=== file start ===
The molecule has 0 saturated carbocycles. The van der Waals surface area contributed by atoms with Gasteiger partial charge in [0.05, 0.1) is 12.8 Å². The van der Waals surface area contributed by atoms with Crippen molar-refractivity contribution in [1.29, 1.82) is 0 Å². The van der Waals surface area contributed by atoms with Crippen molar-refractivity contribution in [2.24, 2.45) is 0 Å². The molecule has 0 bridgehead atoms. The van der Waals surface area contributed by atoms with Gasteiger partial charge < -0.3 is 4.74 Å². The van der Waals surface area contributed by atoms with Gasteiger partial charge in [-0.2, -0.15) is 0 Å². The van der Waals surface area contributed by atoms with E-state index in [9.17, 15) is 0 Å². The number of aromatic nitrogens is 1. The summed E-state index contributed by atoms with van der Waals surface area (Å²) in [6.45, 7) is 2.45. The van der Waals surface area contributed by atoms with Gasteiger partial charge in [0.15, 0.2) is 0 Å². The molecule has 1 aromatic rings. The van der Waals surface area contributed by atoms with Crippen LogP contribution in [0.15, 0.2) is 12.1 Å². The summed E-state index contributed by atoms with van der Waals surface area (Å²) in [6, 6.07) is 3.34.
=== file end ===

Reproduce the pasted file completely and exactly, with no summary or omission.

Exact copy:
The molecule has 0 saturated carbocycles. The van der Waals surface area contributed by atoms with Gasteiger partial charge in [0.05, 0.1) is 12.8 Å². The van der Waals surface area contributed by atoms with Crippen molar-refractivity contribution in [1.29, 1.82) is 0 Å². The van der Waals surface area contributed by atoms with Crippen molar-refractivity contribution in [2.24, 2.45) is 0 Å². The molecule has 0 bridgehead atoms. The van der Waals surface area contributed by atoms with Gasteiger partial charge < -0.3 is 4.74 Å². The van der Waals surface area contributed by atoms with Gasteiger partial charge in [-0.2, -0.15) is 0 Å². The van der Waals surface area contributed by atoms with E-state index in [9.17, 15) is 0 Å². The number of aromatic nitrogens is 1. The summed E-state index contributed by atoms with van der Waals surface area (Å²) in [6.45, 7) is 2.45. The van der Waals surface area contributed by atoms with Gasteiger partial charge in [0.15, 0.2) is 0 Å². The molecule has 1 aromatic rings. The van der Waals surface area contributed by atoms with Crippen LogP contribution in [0.15, 0.2) is 12.1 Å². The summed E-state index contributed by atoms with van der Waals surface area (Å²) in [6, 6.07) is 3.34.